I think that issuing everyone in the company a Yubikey and making every internal system work with that would be a better option. I think this because of the core problem of phishing: it works best when you are less vigilant. Many two factor authentication mechanisms lend themselves to phishing because of how they work. Here are my cynical thoughts about some common ones.

    • Defence/Aggression

    • Transparency/Investigative Reporting

    • Environment

      • SalonPatagonia founder donates entire company to fight against climate change

        Launched over 50 years ago, the company is now worth upwards of $3 billion and will be transferred over to a collective that will oversee that all non reinvested profits will be put to use as Chouinard intends.

      • Earth is now our only shareholder.

        Here’s how it works: 100% of the company’s voting stock transfers to the Patagonia Purpose Trust, created to protect the company’s values; and 100% of the nonvoting stock had been given to the Holdfast Collective, a nonprofit dedicated to fighting the environmental crisis and defending nature. The funding will come from Patagonia: Each year, the money we make after reinvesting in the business will be distributed as a dividend to help fight the crisis.

      • NPRThe number of hungry people has doubled in 10 countries. A new report explains why

        "Less than 18 days of those profits would cover the entire $48.82 billion U.N. humanitarian appeal for 2022," the report states.

        [...]

        "The food system is heavily oriented toward the corporate model of production. Meanwhile, smallholders who are minimal contributors to climate change and use sustainable techniques don't get the support they need." Farr said.

      • RTLNew UNICEF ambassador seeks to give louder voice to climate change victims

        UNICEF says about half of the world's children -- roughly 1 billion -- live in one of 33 countries classified as "extremely high risk" due to climate change impacts.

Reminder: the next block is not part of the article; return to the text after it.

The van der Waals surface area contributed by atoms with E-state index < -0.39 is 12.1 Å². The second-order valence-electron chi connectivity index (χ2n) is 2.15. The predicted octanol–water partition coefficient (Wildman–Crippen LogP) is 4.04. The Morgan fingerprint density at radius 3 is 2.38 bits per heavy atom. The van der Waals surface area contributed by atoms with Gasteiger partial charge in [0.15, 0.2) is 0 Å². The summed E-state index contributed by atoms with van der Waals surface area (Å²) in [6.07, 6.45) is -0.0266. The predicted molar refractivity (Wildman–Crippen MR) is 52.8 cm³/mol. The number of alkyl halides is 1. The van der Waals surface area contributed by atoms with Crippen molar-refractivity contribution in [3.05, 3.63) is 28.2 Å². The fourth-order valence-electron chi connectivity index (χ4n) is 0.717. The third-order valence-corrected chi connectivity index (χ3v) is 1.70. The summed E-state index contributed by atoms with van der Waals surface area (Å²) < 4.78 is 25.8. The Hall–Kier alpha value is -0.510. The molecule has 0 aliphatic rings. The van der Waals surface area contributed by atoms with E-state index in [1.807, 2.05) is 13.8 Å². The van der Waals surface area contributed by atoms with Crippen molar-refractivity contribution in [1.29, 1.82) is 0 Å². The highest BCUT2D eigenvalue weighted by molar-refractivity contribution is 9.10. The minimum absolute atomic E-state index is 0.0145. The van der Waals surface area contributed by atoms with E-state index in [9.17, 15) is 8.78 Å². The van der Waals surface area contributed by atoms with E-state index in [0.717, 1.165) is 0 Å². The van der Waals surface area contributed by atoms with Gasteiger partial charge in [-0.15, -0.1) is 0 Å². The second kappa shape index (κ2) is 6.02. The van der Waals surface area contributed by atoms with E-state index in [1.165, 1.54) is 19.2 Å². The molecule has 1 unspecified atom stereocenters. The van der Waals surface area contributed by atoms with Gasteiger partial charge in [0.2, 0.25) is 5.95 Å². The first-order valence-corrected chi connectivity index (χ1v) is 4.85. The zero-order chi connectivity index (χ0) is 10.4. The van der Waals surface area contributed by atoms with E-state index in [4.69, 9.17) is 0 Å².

• Counter PunchMonumental Plans to Fix the Planet

        Now that the broken climate system has been recognized as a serious threat, as a general rule, if something is broken, it can be fixed. There’s no other plausible outcome. Otherwise it wouldn’t have been possible to build it in the first instance, or looked at another way, if it can be built, it can be fixed.

      • Energy

        • David RosenthalMiners' Extractable Value

          According to the official Ethereum website "Maximal Extractable Value" (MEV) is a feature not a bug. MEV is a consequence of the fact that it is the miners, or rather in almost all cases the mining pools, that decide which transactions, from the public mempool of pending transactions, or from a dark pool, or from the mining pool itself, will be included in the block that they mine, and in what order. The order is especially important in Turing-complete blockchains such as Ethereum; allowing miners to front-run, back-run or sandwich transactions from elsewhere. The profit from doing so is MEV. MEV is being renamed from Miners Extractable Value to Maximal Extractable Value since it turns out that miners are not the only actors who can extract it.

        • NPRThe White House calls for more regulations as cryptocurrencies grow more popular